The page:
AMID a period of wintry weather it was prudent to have a change of tack... in this case a short walk from Letham Glen to Lundin Links, and back.
The area covered had been a boyhood stamping ground for Jimbo and during the walk Joe and I were entertained by his nostalgic memories.
Accessed from the roundabout on the A915 at the northern end of Leven, map ref 382017, the attractive wooded glen was donated to the people of Scoonie and Leven in 1925 by the then land owner, Mr Letham. The old glen footpath, originally part of a drove road, was also used by monks to collect fish from the harbour. The glen once had an ochre mine. The area is also mapped as Siller (silver?) hole – perhaps some readers know of the name’s derivation.
To reach the hidden-at-first car park, drive under the archway then over a narrow bridge which spans the Scoonie Burn. A Tarmac, at first, drive is on the west side of the burn, but later stone bridges give access to a path on the other side if so wished. All ways, however, meet at the top of the glen, by then a small ravine. A slanting path leads south-west to a mapped track. Head north towards a farm and follow the track, curving left round farm buildings. There are a couple of confusing public footpath signs.
Turn right at a junction and cross the burn to reach the B927, known locally as Dangerfield road. Go past Blacketyside House on the left and continue in a straight line on a track. There are good views of Largo Law. Pass by an extensive growing area for strawberries and raspberries. Follow the track as it turns SSE then ENE to reach Lundin Wood. Ignoring the perimeter track, enter the wood. Look out for the sharp turning to the north where the broad grassy track (wet I suspect on many a day) crosses between two small ponds. The rhododendron-fringed track clears the wood and leads to Lundin Tower, once seat of the Lundin (or Lundy, Lundie) family. The main mansion was demolished in 1876. The tower now has an attached private residence.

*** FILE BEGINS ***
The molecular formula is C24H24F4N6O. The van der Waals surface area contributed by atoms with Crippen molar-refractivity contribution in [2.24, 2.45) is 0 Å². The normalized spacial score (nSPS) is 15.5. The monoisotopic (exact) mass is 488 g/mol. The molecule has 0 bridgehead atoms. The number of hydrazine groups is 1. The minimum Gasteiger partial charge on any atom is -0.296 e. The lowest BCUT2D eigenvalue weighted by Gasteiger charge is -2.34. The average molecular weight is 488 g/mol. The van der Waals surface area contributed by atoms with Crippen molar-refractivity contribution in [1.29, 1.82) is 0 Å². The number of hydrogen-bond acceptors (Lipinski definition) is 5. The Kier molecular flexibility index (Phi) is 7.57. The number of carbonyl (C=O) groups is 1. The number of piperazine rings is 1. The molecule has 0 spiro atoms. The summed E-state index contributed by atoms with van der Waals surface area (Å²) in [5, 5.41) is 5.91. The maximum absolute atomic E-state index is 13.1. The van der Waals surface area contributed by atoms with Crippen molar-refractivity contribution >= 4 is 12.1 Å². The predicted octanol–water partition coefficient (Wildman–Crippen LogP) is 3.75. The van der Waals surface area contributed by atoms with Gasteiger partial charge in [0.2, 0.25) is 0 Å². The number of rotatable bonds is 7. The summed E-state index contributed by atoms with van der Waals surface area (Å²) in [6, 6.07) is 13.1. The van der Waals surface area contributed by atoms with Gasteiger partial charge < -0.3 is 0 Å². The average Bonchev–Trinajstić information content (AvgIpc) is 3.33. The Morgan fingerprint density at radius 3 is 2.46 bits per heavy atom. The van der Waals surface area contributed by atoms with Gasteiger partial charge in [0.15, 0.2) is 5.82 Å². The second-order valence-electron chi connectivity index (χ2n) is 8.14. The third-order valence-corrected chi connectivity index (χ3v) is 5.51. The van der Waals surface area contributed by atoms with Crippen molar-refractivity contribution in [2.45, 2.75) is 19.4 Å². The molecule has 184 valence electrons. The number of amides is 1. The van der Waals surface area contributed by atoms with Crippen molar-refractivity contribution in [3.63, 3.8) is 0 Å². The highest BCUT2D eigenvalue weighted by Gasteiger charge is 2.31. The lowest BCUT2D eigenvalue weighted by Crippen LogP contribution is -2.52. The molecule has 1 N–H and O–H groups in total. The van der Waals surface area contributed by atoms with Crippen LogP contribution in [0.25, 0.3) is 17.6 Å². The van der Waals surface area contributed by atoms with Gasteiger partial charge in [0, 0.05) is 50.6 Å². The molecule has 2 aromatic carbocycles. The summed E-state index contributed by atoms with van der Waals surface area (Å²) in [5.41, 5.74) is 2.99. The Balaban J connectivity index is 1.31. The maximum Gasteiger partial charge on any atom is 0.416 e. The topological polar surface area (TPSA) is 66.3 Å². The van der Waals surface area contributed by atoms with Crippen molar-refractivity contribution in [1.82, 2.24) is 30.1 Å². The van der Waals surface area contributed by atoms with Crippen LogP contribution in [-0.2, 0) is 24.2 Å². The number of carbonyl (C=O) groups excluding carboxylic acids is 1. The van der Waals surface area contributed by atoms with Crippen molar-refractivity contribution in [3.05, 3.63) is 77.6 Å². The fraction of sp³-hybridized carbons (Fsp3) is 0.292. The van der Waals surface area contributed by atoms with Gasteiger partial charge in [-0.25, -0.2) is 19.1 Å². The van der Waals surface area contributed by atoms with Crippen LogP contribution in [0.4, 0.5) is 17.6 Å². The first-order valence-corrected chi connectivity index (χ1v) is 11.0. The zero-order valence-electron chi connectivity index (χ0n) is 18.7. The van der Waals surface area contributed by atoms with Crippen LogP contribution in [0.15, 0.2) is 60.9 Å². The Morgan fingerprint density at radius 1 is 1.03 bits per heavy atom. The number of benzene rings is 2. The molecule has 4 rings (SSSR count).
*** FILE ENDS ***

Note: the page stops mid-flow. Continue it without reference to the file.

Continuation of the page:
Pass the tower on the southern side, though this involves a short detour by the edge of the field, to join a track. Turn right on Kilmuir Road and so to the outskirts of Lundin Links. Cross the A915 with care, go down Links Road and straight over to the site of the former Lundin Links railway station. The line, extended in 1857 from Leven to Lundin Links, and beyond, was closed in 1966. By now on the Fife Coastal Path (FCP), briefly follow the line, then turn left following the FCP signs. Take heed of the warning notice when crossing the golf course and so reach the coast.
The tide was out so we had a lovely sandy walk round Largo Bay, with the dogs frolicking in the water. Leave the beach at the small Silver Burn, map ref 398019, cross the high tide alternative FCP path and the line of wartime defence concrete blocks. Follow the burn by the Mile Dyke that marks the boundary between two golf courses.
Enter Silverburn Park, turn left and pass by cottages (not uphill) to reach a stonework fringed path that winds by the edge of the golf course. On the right is a bing. Pass by Scoonie Golf Club car park and cross the Scoonie Burn. Immediately turn right on the west bank path which is followed all the way to the pedestrian crossing on the A915.